"I belonged to the last generation of 'explorers' that might pass through terrain for months on end and not encounter a single person or item of their own culture."
Such isolation seems inconceivable today.
Benedict Allen was born in Macclesfield, UK, the son of a test pilot who was then helping develop the three R.A.F. 'V' bombers, particularly the Vulcan Mk II.
Profoundly impressed by his father's sense of mission, from the age of ten he focused on becoming some sort of 'explorer' who would launch out to investigate the world.
With this firmly in mind, he read Environmental Science at the University of East Anglia - where he undertook three expeditions (researching a volcano in Costa Rica, remote forest ridge in Brunei and a glacier in Iceland) in his final year.
There then followed a spell at the University of Aberdeen, where he juggled a Masters Degree in Ecology with a perhaps overly ambitious plan to cross the un-surveyed forests between the Orinoco and Amazon river mouths. Unable to find sponsors for such an undertaking, the twenty-two year old finally decided to go alone, working in a warehouse to earn his airfare, and thereafter trusting to the skills and generosity of indigenous people.
It was an overly simplistic and almost hopelessly naïve idea but, after manner, it actually worked - until towards the end, when he was attacked by goldminers and had to walk out of the forest for weeks alone, and further hampered by two varieties of malaria. He had completed his first mission - the first recorded crossing of the remote NE Amazon - but only just.
Having succeeded on his first independent expedition only by the skin of his teeth, Allen now determined to learn from indigenous people about the forest that had almost killed him.
This principle would became the cornerstone for all his future endeavours: instead of raising money through endorsing commercial products or through the support of organisations back home, he would travel alone, immersing himself among people who saw these unfamiliar environments not as 'wild' or threatening but as their home.
Having undergone a traditional ceremony in PNG that was said to transform boys into 'men as strong as a crocodile,' he went on to learn from other indigenous communities at first in rainforest, then desert, then Arctic.
In 1992 he also began recording his journeys through an innovation of the time, a hand-held video recorder. Able to dispense with a camera-crew, he was introducing not just a new technology - and incidentally becoming the unwitting 'Father of the Video-selfie' - but allowing millions around the world for the first time to experience the real-life ups and down of an authentic adventure.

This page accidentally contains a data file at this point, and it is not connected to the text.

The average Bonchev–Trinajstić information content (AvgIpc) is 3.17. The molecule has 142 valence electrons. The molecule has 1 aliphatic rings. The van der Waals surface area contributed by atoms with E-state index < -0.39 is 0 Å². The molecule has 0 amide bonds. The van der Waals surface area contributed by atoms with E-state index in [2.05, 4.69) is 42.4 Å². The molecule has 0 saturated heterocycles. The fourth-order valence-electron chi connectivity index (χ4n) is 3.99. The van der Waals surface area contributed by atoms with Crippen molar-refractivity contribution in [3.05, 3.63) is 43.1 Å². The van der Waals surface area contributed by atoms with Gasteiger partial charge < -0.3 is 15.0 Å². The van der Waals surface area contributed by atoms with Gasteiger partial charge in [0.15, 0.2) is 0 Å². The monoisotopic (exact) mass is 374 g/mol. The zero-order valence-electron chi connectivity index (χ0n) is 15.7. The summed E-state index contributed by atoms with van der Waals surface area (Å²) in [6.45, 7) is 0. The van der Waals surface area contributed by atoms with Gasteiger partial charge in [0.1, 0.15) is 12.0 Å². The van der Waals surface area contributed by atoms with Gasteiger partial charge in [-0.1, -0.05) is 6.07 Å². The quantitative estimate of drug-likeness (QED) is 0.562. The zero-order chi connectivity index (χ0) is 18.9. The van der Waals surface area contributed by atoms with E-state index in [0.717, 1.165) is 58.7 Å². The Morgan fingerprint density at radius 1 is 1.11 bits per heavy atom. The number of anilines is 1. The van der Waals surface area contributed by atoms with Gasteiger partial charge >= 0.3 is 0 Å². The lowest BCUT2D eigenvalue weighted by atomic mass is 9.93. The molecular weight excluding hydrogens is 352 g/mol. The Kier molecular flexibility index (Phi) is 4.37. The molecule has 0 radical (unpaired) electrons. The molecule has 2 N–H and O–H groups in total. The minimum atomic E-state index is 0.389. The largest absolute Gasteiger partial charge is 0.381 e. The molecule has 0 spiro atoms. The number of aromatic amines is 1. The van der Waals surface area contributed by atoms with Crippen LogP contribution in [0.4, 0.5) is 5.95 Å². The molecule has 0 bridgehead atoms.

AN ALTERNATIVE STRATEGY
Flying in the face of conventional wisdom, Benedict Allen's expeditions now deliberately relied not on taking along Western companions and our alien technology but instead on the knowledge, skills and trust of indigenous people, whose landscape he was trying to understand. 'Journey with a map and all you'll ever come back with is a better version of that same map,' he once said.
Equally, by recording his journeys with a handheld video camera, he was freed from the artifice of an accompanying camera-crew - together with their copious baggage, high cultural impact and Health and Safety procedures - and re-defined not just how we see the 'remote' world, but the landscape of TV itself.
As well as sharing his experiences through books and TV programmes, Benedict Allen shares his wide-ranging experience of handling adversity in order to advise - and hopefully encourage, entertain and inspire - live audiences.
Whether talking on the need to adapt to changing circumstance (for example, having been chased and shot by assassins belonging to Pablo Escobar), or how to maintain belief in your mission (in one notable case, having been robbed and left to die by loggers in the Brazilian Amazon) or how to create a team from scratch (as he had to at minus 45 Celsius), or simply the importance of combining together to forget your differences in times of crisis (as he had to while undergoing the world's harshest male initiation ceremony), Benedict demonstrates how we might succeed in our own 'jungles' against the odds back home.
TV & BOOKS
Benedict Allen's journeys are depicted in his ten books - including two Sunday Times sellers – and six BBC television series, as well as other ground-breaking TV programmes for National Geographic, The History Channel and Channel Five. Mark Thompson, then Director General of the BBC, described him as 'part of the history of television.'